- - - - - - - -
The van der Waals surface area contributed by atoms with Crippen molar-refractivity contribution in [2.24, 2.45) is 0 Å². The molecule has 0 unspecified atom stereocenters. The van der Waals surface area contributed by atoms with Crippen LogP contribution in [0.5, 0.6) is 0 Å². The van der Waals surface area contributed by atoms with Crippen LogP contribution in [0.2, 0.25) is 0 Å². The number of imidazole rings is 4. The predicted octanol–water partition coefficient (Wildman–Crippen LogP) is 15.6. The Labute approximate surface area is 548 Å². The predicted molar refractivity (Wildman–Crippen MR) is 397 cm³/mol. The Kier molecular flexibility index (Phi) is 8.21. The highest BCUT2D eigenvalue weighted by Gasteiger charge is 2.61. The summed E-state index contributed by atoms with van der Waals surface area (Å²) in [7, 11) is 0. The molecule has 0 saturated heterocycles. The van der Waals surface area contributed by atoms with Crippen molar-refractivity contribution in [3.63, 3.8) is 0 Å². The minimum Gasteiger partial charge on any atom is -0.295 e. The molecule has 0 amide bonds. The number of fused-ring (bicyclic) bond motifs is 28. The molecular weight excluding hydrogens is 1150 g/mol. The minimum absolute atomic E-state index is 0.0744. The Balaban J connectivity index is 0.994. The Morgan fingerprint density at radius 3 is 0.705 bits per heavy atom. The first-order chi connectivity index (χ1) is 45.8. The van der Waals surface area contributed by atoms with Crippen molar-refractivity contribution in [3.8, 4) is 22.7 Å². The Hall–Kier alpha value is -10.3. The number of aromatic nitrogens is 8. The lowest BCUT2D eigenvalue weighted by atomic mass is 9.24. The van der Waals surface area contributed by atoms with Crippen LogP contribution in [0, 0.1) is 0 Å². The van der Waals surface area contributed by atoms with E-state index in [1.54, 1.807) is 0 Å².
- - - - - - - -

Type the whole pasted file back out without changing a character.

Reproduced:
The van der Waals surface area contributed by atoms with Crippen molar-refractivity contribution in [2.24, 2.45) is 0 Å². The molecule has 0 unspecified atom stereocenters. The van der Waals surface area contributed by atoms with Crippen LogP contribution in [0.5, 0.6) is 0 Å². The van der Waals surface area contributed by atoms with Crippen LogP contribution in [0.2, 0.25) is 0 Å². The number of imidazole rings is 4. The predicted octanol–water partition coefficient (Wildman–Crippen LogP) is 15.6. The Labute approximate surface area is 548 Å². The predicted molar refractivity (Wildman–Crippen MR) is 397 cm³/mol. The Kier molecular flexibility index (Phi) is 8.21. The highest BCUT2D eigenvalue weighted by Gasteiger charge is 2.61. The summed E-state index contributed by atoms with van der Waals surface area (Å²) in [7, 11) is 0. The molecule has 0 saturated heterocycles. The van der Waals surface area contributed by atoms with Crippen molar-refractivity contribution in [3.63, 3.8) is 0 Å². The minimum Gasteiger partial charge on any atom is -0.295 e. The molecule has 0 amide bonds. The number of fused-ring (bicyclic) bond motifs is 28. The molecular weight excluding hydrogens is 1150 g/mol. The minimum absolute atomic E-state index is 0.0744. The Balaban J connectivity index is 0.994. The Morgan fingerprint density at radius 3 is 0.705 bits per heavy atom. The first-order chi connectivity index (χ1) is 45.8. The van der Waals surface area contributed by atoms with Crippen molar-refractivity contribution in [3.8, 4) is 22.7 Å². The Hall–Kier alpha value is -10.3. The number of aromatic nitrogens is 8. The lowest BCUT2D eigenvalue weighted by atomic mass is 9.24. The van der Waals surface area contributed by atoms with Crippen LogP contribution in [0, 0.1) is 0 Å². The van der Waals surface area contributed by atoms with E-state index in [1.54, 1.807) is 0 Å².